How we’re tackling gender equality at investee companies

08/03/2022
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On International Women’s Day, we spoke to Kimberley Lewis (KL), Head of Active Ownership, and Katie Frame (KF), Active Ownership Manager, about gender equality in the corporate world and how investors can push for change on this key societal issue.

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Left to right: Kimberley Lewis and Katie Frame

How much progress have we made on gender equality in the workplace over the last few years?

KF: “Gender equality in the workplace is something the corporate world has been talking about for ages, but progress has been disappointingly slow. A report recently released by Deloitte describes progress as having been made “at a snail’s pace” and points out that the worldwide average of women on boards is only 2.8% higher than it was in 2019. At this rate, we’ll reach gender parity by 2045, according to the report. The good news is that this is seven years earlier than the 2019 report predicted.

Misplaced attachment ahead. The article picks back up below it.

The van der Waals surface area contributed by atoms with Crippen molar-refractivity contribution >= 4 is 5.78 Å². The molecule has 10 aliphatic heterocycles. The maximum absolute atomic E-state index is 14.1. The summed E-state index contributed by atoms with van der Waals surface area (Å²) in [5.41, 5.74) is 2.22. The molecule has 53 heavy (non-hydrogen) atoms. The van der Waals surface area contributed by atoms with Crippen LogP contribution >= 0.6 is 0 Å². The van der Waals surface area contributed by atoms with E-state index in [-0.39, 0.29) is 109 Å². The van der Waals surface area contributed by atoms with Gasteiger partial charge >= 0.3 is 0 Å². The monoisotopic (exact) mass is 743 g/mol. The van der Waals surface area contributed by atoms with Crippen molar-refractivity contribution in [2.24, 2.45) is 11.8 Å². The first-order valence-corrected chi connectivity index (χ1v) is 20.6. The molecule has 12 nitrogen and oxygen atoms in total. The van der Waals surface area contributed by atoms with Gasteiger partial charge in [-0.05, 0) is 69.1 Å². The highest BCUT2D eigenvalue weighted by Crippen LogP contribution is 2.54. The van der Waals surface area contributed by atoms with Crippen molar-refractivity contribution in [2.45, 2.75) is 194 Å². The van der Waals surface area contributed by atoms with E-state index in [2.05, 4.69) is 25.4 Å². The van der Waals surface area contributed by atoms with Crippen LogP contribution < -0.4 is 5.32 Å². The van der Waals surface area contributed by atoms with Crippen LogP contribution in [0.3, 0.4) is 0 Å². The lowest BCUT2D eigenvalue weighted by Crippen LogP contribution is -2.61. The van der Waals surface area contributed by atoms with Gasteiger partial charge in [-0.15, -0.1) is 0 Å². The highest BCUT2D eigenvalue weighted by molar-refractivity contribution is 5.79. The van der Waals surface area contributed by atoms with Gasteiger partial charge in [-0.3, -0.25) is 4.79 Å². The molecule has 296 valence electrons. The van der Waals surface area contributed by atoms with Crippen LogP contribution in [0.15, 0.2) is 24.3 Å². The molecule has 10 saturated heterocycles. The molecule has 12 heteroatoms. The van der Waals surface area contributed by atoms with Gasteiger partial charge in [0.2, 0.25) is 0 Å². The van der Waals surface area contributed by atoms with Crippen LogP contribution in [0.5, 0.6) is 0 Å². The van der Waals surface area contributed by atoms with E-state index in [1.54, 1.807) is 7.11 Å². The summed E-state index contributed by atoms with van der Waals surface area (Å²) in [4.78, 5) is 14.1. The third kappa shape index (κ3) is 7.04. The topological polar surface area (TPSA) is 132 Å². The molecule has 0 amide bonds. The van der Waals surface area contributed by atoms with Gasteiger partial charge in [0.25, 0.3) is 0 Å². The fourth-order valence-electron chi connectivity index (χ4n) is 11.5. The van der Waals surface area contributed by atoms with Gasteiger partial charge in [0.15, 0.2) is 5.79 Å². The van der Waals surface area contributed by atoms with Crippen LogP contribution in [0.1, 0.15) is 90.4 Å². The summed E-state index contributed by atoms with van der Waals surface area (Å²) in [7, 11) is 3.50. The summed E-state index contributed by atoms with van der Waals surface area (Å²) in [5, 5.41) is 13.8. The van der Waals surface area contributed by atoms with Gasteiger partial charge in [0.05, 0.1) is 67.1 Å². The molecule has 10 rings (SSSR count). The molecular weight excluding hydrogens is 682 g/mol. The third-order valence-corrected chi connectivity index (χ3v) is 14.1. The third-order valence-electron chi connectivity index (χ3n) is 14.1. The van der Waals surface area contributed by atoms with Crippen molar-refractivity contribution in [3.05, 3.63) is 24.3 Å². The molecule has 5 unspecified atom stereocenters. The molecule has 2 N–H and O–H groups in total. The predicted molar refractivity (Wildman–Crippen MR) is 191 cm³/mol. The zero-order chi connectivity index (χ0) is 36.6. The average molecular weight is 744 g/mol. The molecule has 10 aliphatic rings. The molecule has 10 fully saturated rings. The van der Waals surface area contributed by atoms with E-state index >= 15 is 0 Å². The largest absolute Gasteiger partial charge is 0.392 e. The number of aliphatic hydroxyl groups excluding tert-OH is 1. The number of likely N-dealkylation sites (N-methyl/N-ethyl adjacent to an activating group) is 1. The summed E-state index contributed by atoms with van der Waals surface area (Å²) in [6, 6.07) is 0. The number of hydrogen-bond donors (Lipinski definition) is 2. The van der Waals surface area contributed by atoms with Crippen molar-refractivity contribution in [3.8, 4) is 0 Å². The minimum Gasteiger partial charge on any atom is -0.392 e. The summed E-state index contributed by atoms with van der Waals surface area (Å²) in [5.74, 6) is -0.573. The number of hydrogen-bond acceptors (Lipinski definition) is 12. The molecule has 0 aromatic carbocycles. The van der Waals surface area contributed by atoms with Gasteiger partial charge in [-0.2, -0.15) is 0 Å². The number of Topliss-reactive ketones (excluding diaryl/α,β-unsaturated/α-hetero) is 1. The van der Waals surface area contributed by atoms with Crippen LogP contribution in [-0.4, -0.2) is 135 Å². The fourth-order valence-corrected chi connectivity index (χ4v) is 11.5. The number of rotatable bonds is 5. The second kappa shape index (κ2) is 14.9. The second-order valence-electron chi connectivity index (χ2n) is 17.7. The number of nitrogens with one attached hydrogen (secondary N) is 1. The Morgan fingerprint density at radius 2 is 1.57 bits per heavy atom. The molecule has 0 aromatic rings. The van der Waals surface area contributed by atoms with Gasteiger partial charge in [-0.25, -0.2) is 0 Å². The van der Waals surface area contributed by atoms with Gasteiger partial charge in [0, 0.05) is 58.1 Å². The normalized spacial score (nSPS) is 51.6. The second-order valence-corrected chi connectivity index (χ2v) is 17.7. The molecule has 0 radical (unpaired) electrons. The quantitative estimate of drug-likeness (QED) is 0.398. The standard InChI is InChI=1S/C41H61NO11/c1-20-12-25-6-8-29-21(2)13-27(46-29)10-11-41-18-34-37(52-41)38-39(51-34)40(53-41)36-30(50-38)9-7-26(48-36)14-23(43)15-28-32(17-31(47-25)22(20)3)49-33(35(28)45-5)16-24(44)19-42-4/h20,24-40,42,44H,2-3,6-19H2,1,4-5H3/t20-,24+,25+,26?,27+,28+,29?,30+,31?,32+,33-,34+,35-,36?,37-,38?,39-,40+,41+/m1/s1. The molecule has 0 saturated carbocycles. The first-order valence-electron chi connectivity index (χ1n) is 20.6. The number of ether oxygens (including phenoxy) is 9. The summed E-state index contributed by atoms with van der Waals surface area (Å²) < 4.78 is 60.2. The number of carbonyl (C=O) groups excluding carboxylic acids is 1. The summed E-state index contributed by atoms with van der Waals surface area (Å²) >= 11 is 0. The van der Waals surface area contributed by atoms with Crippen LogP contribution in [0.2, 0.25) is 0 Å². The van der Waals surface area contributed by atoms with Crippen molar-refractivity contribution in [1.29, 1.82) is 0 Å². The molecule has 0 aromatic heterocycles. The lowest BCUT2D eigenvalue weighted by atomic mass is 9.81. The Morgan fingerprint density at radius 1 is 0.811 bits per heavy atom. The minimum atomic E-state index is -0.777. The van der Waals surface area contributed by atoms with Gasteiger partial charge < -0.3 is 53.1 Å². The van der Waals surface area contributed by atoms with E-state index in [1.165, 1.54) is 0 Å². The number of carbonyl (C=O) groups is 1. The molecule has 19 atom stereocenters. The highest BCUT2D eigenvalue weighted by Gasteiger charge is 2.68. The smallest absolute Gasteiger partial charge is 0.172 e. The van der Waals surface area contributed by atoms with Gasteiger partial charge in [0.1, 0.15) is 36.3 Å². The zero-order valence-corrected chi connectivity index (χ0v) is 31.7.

“The reality is that the scale of the challenge is huge and there are still significant global disparities. In Japan, for example, there are even greater gender imbalances in the workforce and it will take time for change to happen.”

How helpful is regulation?

KL: “We prefer investee companies set challenging targets on their own, rather than do so as a result of legislation. But where encouraging companies to change policy is challenged, policy can be useful as a final resort. For example, in 2020, California brought in a new law that requires publicly-held companies headquartered in the state to include board members from underrepresented communities. This will make a huge difference to corporate diversity in this particular state.”